ISLAMABAD: As the latest announcement from the government came on Monday regarding positive discussions with Russians on several proposals involving oil and gas, a question arises: Why don’t we source our energy requirements from Iran?
Although it is widely believed that due to sanctions and trade embargoes on Iran the country is not able to trade with other countries hence damaging the economy. This is untrue, there is a huge market for Iranian oil in Asia especially China and India.
Industry experts believe that shipments of Iranian crude oil to many nations, including Malaysia, were transferred to other ships and blended with crude oil grades that did not originate in Iran before they were shipped to China, according to a report by the US based Energy Information Administration on Iran.
Industry analysts also claim that in order to avoid being discovered by customs officials, a large portion of the oil that was exported from Iran to China was relabelled from nations like Malaysia, the United Arab Emirates, and Oman. Small amounts of crude oil and oil products have been delivered to Syria as well, largely as part of barter agreements and through lines of credit with Iran.
Exports of liquids like petroleum make up a sizable portion of Iran’s income. The country’s oil industry saw an increase in net oil export revenues to roughly $40 billion in 2021 from about $15 billion in 2020.
As a result of rising global oil prices and a rise in Iran’s overall shipments of petroleum liquids from 2020, total export income increased in 2021. According to EIA projections, Iran will earn more money when oil prices rise in 2022.
Iranian oil outlook
In case you’re not aware, Iran has the third largest reserves with respect to oil and gas. According to the US based Energy Information Administration (EIA), Iran was the third-largest producer of natural gas in the world in 2020 and the fifth-largest producer of crude oil in OPEC in 2021. It ranks as the third-biggest oil and second-largest natural gas reserve holder in the world in 2021 and has some of the largest amounts of proven oil and natural gas reserves.
Iran has 12% of the world’s and 24% of the Middle East’s oil reserves as of the end of 2021. Despite having large reserves, Iran’s crude oil production has decreased since 2017 due to underinvestment and international sanctions that have affected the oil industry for a number of years.
Iran’s crude oil production might resume at its full potential, which is estimated by the EIA to be 3.7 million barrels per day, if sanctions were lifted. As of September 2022, indirect talks between the United States and Iran on Iran’s nuclear programme are still ongoing.
Why don’t we formally buy it from Iran ?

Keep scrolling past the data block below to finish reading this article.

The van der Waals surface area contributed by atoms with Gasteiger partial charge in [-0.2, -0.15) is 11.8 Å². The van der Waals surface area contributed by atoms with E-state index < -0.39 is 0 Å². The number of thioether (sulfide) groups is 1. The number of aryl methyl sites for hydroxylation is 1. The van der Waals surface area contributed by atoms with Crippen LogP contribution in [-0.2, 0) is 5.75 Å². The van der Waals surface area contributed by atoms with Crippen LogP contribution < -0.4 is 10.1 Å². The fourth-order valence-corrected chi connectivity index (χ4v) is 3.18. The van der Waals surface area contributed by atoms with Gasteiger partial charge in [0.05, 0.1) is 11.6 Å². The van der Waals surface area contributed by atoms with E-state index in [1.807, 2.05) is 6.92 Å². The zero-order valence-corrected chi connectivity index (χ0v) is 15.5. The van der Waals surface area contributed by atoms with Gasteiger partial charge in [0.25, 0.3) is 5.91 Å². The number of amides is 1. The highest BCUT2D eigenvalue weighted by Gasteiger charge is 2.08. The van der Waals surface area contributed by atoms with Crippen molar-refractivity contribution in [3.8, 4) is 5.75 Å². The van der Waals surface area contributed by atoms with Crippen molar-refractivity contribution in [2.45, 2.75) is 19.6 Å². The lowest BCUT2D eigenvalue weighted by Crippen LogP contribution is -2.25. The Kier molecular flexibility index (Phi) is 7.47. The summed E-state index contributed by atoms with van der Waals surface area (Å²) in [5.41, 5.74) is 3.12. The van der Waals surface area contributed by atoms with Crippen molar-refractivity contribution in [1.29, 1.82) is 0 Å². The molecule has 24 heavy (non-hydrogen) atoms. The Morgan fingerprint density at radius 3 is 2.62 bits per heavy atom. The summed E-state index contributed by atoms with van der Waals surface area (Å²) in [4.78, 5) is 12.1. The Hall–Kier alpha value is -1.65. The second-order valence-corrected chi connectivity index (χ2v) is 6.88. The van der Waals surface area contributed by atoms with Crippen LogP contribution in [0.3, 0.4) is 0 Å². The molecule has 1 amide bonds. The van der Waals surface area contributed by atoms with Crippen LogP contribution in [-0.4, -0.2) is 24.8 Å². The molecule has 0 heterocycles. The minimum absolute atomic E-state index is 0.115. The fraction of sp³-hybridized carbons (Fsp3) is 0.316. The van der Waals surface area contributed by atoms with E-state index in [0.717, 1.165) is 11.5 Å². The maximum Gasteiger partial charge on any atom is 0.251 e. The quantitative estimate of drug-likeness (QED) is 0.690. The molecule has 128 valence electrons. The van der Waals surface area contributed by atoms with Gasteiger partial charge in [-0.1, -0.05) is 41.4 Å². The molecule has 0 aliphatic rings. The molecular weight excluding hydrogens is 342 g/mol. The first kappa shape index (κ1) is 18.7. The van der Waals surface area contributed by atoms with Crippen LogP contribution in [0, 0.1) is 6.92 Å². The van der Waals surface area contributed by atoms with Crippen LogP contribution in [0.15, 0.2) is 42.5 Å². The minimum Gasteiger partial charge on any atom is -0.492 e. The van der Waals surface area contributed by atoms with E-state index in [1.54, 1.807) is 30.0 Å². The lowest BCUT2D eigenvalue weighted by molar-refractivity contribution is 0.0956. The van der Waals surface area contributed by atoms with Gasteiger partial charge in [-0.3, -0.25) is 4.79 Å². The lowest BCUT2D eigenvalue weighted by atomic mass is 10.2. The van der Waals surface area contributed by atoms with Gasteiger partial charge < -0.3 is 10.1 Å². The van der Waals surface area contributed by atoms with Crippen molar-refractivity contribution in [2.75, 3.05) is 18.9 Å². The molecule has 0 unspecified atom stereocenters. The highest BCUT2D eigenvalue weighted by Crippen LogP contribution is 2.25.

If Pakistan is willing to engage with Russia, which is heavily sanctioned by the west, the question remains why don’t we source oil and gas from Iran instead ? Practically speaking it would be cheaper and logistically more feasible as compared to any deal with Russia.
The short answer to this question is that since Iranian oil is heavily sanctioned purchasing it would attract unwanted attention from the US, Saudi Arabia and international financial institutions.
For these reasons and issues concerning how payments can be made for large volumes of oil and refined products Pakistan is unable to access cheap Iranian oil and gas.
The offer from Iran to Pakistan to purchase gasoline, power, and gas is still valid, according to Iranian Ambassador Mohammad Ali Hosseini, who spoke exclusively with a private television channel in October.
According to the Iranian envoy, Pakistan can get petroleum products in exchange for other products whenever it wants, and Iran is also willing to provide all the gasoline required by Pakistan.
However it is virtually impossible to formally buy Iranian oil for two main reasons. The bulk of institutions that deal in US dollars are under US control, hence they won’t permit simple US dollar transactions with Iran.
Second, as part of the sanctions, the US will punish anyone it learns is conducting business with Iran. The majority of financial actors won’t engage with Iran because of this penalty and the US’s level of influence on the global stage.
Oil in black
In reality however there’s a huge black market for Iranian petroleum products in Pakistan, especially in Balochistan, according to sources in oil marketing companies. A significant portion of the petroleum products being utilised in Balochistan is sourced from Iran, which is openly allowed by the Frontier Constabulary (FC), according to senior sources in the oil and gas sector.
This also allows space for other illicit activities in the region particularly involving smuggled goods from Iran. For this very reason any crackdown on these activities is met with resistance from within the ranks of Pakistan’s various institutions that rely on under the table deals with Iran for commercial gains.
Due to a lack of approved alternative mechanisms, oil and diesel have been flowing across the porous borders with Iran for a while. The primary factor is that it is less expensive, and therefore consumers from the province and other parts of the nation are drawn to it.
The Pakistani market is no different than other consumers that prefer the cheapest rates, however, the primary limitation of the country is its economic vulnerability.